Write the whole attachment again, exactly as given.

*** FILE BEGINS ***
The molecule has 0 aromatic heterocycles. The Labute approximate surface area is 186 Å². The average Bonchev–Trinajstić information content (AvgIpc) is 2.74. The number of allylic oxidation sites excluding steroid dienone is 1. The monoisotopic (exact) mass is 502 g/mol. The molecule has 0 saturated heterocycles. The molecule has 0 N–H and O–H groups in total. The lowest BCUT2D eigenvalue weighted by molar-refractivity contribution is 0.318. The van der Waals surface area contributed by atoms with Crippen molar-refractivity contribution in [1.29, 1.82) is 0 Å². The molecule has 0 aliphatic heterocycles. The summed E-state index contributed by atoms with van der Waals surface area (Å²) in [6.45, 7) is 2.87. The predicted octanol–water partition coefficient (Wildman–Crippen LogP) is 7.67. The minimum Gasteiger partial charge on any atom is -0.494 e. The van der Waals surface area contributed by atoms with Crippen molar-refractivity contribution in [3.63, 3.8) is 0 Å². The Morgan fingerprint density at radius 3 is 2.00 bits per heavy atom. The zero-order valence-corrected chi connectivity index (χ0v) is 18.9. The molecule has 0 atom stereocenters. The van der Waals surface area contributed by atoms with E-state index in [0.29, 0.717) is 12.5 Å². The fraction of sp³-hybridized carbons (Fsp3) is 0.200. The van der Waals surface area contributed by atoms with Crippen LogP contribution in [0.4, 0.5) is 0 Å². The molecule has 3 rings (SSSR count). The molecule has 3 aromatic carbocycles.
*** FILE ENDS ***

The molecule has 0 aromatic heterocycles. The Labute approximate surface area is 186 Å². The average Bonchev–Trinajstić information content (AvgIpc) is 2.74. The number of allylic oxidation sites excluding steroid dienone is 1. The monoisotopic (exact) mass is 502 g/mol. The molecule has 0 saturated heterocycles. The molecule has 0 N–H and O–H groups in total. The lowest BCUT2D eigenvalue weighted by molar-refractivity contribution is 0.318. The van der Waals surface area contributed by atoms with Crippen molar-refractivity contribution in [1.29, 1.82) is 0 Å². The molecule has 0 aliphatic heterocycles. The summed E-state index contributed by atoms with van der Waals surface area (Å²) in [6.45, 7) is 2.87. The predicted octanol–water partition coefficient (Wildman–Crippen LogP) is 7.67. The minimum Gasteiger partial charge on any atom is -0.494 e. The van der Waals surface area contributed by atoms with Crippen molar-refractivity contribution in [3.63, 3.8) is 0 Å². The Morgan fingerprint density at radius 3 is 2.00 bits per heavy atom. The zero-order valence-corrected chi connectivity index (χ0v) is 18.9. The molecule has 0 atom stereocenters. The van der Waals surface area contributed by atoms with E-state index in [0.29, 0.717) is 12.5 Å². The fraction of sp³-hybridized carbons (Fsp3) is 0.200. The van der Waals surface area contributed by atoms with Crippen LogP contribution in [0.4, 0.5) is 0 Å². The molecule has 3 rings (SSSR count). The molecule has 3 aromatic carbocycles.